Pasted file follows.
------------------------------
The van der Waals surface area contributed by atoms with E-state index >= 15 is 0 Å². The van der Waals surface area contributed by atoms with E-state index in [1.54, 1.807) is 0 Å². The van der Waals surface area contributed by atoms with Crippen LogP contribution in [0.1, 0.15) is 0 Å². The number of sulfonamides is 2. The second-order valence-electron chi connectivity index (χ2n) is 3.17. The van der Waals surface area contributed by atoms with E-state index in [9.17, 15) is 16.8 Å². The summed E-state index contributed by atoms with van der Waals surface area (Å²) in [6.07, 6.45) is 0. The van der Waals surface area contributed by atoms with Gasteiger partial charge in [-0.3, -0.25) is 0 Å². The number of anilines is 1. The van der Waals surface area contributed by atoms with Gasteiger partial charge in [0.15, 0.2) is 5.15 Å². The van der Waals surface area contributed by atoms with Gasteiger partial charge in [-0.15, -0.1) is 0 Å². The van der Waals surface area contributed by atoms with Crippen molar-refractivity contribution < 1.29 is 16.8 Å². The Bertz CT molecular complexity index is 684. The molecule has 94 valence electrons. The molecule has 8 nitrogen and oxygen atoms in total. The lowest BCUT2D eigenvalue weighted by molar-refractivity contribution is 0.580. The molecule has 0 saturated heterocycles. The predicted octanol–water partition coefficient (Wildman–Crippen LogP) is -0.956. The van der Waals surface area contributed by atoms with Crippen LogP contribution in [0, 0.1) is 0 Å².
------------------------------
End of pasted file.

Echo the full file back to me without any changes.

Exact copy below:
The van der Waals surface area contributed by atoms with E-state index >= 15 is 0 Å². The van der Waals surface area contributed by atoms with E-state index in [1.54, 1.807) is 0 Å². The van der Waals surface area contributed by atoms with Crippen LogP contribution in [0.1, 0.15) is 0 Å². The number of sulfonamides is 2. The second-order valence-electron chi connectivity index (χ2n) is 3.17. The van der Waals surface area contributed by atoms with E-state index in [9.17, 15) is 16.8 Å². The summed E-state index contributed by atoms with van der Waals surface area (Å²) in [6.07, 6.45) is 0. The van der Waals surface area contributed by atoms with Gasteiger partial charge in [-0.3, -0.25) is 0 Å². The number of anilines is 1. The van der Waals surface area contributed by atoms with Gasteiger partial charge in [0.15, 0.2) is 5.15 Å². The van der Waals surface area contributed by atoms with Gasteiger partial charge in [-0.15, -0.1) is 0 Å². The van der Waals surface area contributed by atoms with Crippen molar-refractivity contribution < 1.29 is 16.8 Å². The Bertz CT molecular complexity index is 684. The molecule has 94 valence electrons. The molecule has 8 nitrogen and oxygen atoms in total. The lowest BCUT2D eigenvalue weighted by molar-refractivity contribution is 0.580. The molecule has 0 saturated heterocycles. The predicted octanol–water partition coefficient (Wildman–Crippen LogP) is -0.956. The van der Waals surface area contributed by atoms with Crippen LogP contribution in [0, 0.1) is 0 Å².